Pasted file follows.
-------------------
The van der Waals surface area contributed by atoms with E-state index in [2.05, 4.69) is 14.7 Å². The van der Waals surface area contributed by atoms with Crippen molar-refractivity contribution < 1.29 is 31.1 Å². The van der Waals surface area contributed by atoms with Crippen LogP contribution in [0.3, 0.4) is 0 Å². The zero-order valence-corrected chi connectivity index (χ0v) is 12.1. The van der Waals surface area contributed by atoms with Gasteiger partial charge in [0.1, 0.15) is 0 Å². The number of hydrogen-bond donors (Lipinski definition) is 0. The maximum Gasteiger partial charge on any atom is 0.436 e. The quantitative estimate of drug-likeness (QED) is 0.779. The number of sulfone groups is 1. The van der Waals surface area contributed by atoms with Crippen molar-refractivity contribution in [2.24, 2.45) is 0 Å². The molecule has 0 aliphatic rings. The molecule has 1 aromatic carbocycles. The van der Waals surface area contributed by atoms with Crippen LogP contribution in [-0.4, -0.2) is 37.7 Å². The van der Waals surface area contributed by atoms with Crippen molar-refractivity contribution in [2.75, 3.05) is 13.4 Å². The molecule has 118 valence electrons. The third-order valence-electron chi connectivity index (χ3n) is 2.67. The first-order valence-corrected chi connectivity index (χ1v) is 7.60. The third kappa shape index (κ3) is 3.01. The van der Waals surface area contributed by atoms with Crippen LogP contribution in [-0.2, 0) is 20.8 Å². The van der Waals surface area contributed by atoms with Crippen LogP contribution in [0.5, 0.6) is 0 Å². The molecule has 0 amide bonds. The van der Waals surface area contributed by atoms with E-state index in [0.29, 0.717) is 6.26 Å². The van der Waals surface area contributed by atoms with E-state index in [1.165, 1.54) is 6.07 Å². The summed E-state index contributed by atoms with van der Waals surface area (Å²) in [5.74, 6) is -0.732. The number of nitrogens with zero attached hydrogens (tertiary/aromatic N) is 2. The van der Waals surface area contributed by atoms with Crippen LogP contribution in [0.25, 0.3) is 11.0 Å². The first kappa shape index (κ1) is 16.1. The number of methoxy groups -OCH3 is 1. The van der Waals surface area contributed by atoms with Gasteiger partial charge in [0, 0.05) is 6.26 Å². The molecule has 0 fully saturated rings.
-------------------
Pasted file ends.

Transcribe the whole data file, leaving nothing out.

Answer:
The van der Waals surface area contributed by atoms with E-state index in [2.05, 4.69) is 14.7 Å². The van der Waals surface area contributed by atoms with Crippen molar-refractivity contribution < 1.29 is 31.1 Å². The van der Waals surface area contributed by atoms with Crippen LogP contribution in [0.3, 0.4) is 0 Å². The zero-order valence-corrected chi connectivity index (χ0v) is 12.1. The van der Waals surface area contributed by atoms with Gasteiger partial charge in [0.1, 0.15) is 0 Å². The number of hydrogen-bond donors (Lipinski definition) is 0. The maximum Gasteiger partial charge on any atom is 0.436 e. The quantitative estimate of drug-likeness (QED) is 0.779. The number of sulfone groups is 1. The van der Waals surface area contributed by atoms with Crippen molar-refractivity contribution in [2.24, 2.45) is 0 Å². The molecule has 0 aliphatic rings. The molecule has 1 aromatic carbocycles. The van der Waals surface area contributed by atoms with Crippen LogP contribution in [-0.4, -0.2) is 37.7 Å². The van der Waals surface area contributed by atoms with Crippen molar-refractivity contribution in [2.75, 3.05) is 13.4 Å². The molecule has 118 valence electrons. The third-order valence-electron chi connectivity index (χ3n) is 2.67. The first-order valence-corrected chi connectivity index (χ1v) is 7.60. The third kappa shape index (κ3) is 3.01. The van der Waals surface area contributed by atoms with Crippen LogP contribution in [-0.2, 0) is 20.8 Å². The van der Waals surface area contributed by atoms with Crippen LogP contribution in [0.5, 0.6) is 0 Å². The molecule has 0 amide bonds. The van der Waals surface area contributed by atoms with E-state index in [0.29, 0.717) is 6.26 Å². The van der Waals surface area contributed by atoms with E-state index in [1.165, 1.54) is 6.07 Å². The summed E-state index contributed by atoms with van der Waals surface area (Å²) in [5.74, 6) is -0.732. The number of nitrogens with zero attached hydrogens (tertiary/aromatic N) is 2. The van der Waals surface area contributed by atoms with Crippen LogP contribution in [0.25, 0.3) is 11.0 Å². The first kappa shape index (κ1) is 16.1. The number of methoxy groups -OCH3 is 1. The van der Waals surface area contributed by atoms with Gasteiger partial charge in [0, 0.05) is 6.26 Å². The molecule has 0 fully saturated rings.